The Pfeifferhorn is one of the highest and most enjoyable peaks to climb in the Wasatch. The view from the summit is certainly one of the best of any peak in the range. The peak is almost always climbed from the Red Pine Lake area, a ten mile roundtrip climb that gains 3,700 feet. The peak was named after Chuck Pfeiffer, a Wasatch Club leader from long ago.
I've climbed the peak three times, first in '95 with the Wasatch Mountain Club in early October, then in September of '97 with John (took the video camera up that time), and most recently in September of 2000 by myself. But perhaps the best place to view the peak is by hiking to nearby Maybird Lakes, where the peak towers above the lake. A far more serious route up the peak exists from the north ridge above these lakes. To get to Maybird Lakes, hike up Red Pine as far as a stream crossing on a bridge. The trail across the stream will take you to Maybird Lakes, a mile or so further. Maybird also offers much more solitude than Red or White Pine Lakes.
From the upper lake you'll be directly below rugged White Baldy, just five feet lower than the Pfeifferhorn. You'll need to climb the small ridge on the northern side of this upper bench all the way to the crest some 700 feet above. If you're careful you'll find a track leading all the way up, but even then the climb is steep and rocky, and very tiring. Be careful not to get too far off the route because the hillside is filled with large, loose rocks that could come crashing down on you. In spring, this is a popular snow climb, and usually there is a nice cornice at the upper ridge of the already steep slope.
The knife-edge of boulders is not that difficult if you go slowly and cautiously. There are a variety of ways thru the massive granite blocks, most of the route is on the Little Cottonwood side of the ridge. Nevertheless, be careful because many spots have sharp drops that you'll want to avoid. Beyond the knife-edge, you'll now have just 400 feet to go to reach the peak. The remainder of the climb has fragaments of trail up the very steep chute. It's a mix of rocks and grass, and enjoyable climbing without any real dangers. Soon you'll finally arrive on the tiny summit.
My 1995 ascent with the Wasatch club was after a snowstorm earlier in the week had left a few inches on the trail lower, and about a foot of snow on the higher parts. In '97, my climb was just after a storm was clearing and clouds were racing over the peaks while we were on the summit ridge. My 2000 ascent was much like the 1995 one in that a storm earlier had left some early snow on the peak.
2005 Update:My latest climb of the Pfeifferhorn (4th overall) happened quite unexpectedly. For weeks I had been planning on an overnight trip with Allen to climb Cascade Mountain in Utah County and knock off the only real significant Wasatch peak I had not yet climbed. I left work early, met up with Allen and we drove down to Provo Canyon to access the Squaw Peak road. After several miles paved, the road turned to dirt as I had remembered, but after about a mile we reached a rut in the road from the excessive runoff this year that we concluded was impassible in Allen's passenger car. Concluding we were too far from the trailhead to park and start here, we made a quick decision to bag the Cascade Mountain idea and head for another peak nearby, which led us to the popular and scenic Pfeifferhorn via Red Pine Lake route.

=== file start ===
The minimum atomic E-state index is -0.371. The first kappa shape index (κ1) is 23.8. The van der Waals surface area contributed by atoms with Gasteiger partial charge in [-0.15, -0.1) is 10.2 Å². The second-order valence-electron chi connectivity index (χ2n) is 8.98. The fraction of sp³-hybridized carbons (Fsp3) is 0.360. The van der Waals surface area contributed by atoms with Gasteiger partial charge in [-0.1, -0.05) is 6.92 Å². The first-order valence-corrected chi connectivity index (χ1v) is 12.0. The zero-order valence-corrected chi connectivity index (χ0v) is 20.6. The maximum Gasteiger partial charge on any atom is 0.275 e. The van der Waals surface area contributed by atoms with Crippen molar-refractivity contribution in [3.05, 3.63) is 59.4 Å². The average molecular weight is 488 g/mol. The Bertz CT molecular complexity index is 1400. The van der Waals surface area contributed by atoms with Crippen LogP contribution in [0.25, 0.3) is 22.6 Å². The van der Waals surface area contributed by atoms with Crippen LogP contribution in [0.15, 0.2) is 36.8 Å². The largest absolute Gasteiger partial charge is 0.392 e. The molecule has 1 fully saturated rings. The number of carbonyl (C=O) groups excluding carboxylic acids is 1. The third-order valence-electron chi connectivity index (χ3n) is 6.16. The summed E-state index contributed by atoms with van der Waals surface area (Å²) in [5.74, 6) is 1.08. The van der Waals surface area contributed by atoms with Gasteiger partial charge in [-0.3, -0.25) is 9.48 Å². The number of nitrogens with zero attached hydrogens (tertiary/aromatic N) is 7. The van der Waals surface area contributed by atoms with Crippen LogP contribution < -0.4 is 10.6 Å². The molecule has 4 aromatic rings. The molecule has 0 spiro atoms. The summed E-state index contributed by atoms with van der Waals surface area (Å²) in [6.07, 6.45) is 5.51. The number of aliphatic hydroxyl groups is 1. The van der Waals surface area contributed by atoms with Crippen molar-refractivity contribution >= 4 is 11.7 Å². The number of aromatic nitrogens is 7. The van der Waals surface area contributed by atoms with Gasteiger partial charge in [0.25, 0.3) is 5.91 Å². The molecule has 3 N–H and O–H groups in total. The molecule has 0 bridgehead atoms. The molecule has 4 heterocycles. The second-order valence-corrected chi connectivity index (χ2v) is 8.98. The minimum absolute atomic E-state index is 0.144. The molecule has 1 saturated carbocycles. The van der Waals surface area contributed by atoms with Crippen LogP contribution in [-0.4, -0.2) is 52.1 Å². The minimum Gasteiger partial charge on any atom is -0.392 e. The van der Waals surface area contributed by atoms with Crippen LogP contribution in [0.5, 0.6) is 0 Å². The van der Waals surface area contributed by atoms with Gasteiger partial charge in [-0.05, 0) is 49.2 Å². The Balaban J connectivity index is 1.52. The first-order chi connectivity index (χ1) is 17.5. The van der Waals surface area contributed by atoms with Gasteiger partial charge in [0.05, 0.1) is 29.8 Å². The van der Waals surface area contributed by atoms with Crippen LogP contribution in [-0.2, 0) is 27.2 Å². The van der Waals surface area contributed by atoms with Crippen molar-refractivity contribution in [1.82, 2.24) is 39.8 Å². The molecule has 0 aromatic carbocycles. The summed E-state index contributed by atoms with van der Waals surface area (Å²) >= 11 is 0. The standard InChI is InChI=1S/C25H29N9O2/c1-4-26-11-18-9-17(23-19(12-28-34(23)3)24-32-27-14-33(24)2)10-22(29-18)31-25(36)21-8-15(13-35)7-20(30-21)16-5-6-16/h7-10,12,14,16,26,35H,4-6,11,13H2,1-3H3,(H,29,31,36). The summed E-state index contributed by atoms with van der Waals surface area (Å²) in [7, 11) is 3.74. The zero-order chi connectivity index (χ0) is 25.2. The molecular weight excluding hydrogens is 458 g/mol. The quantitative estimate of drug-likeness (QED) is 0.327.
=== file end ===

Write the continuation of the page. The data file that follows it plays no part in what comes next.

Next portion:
We arrived in Little Cottonwood a little later than we had liked, and began the hike to Red Pine Lake with our heavy, full size packs. I rarely "backpack", preferring to day hike peaks wherever possible, and the weight bogged both of us considerably. The bugs were plentiful and darkness came quickly, forcing us to find a spot to camp a couple hundred feet below the lake. Neither of us could sleep well in the cramped tent, and I think we were both thrilled when light came and we could get on the move again. Allen had not yet climbed Pfeifferhorn and I looked forward to getting him his first ascent of this Wasatch classic. We quickly arrived at Red Pine Lake, scenic in the morning light. We continued up behind the lake, now encountering our first snowfield, which was still somewhat icy in the early morning. Soon we gained the upper basin and began the climb of the minor east facing ridge that leads to the Pfeifferhorn/White Baldy ridge (Alpine Ridge). Snow covered much of this, but it was softer having sat in the sun for a while and the climb was easy.
From the ridge, we continued west towards Pfeifferhorn, passing a mountain goat and viewing many more down on the American Fork side of the ridge. The final knife-edge was easy for me to negotiate having been there several times, but Allen disappeared for a bit on what I assume was a wrong turn. We soon finished the steep last section, both reaching the top quite exhausted. We elected not to stay too long despite the great views, as I think we both really just wanted to get the hike over with, and we both knew we had to haul those big packs back out. The trip down was slow and careful as we were both quite tired from the poor night's sleep. Back at the tent, we rested for about 10 minutes, but in the hot sun, we abandoned that idea in favor of getting the hell out of there! A long hike out awaited, and my shoulders were thrilled to get back to the parking lot and get the heavy pack off of them. I still have Cascade to do, but I was happy with the climb of Pfeifferhorn, a higher and more scenic peak.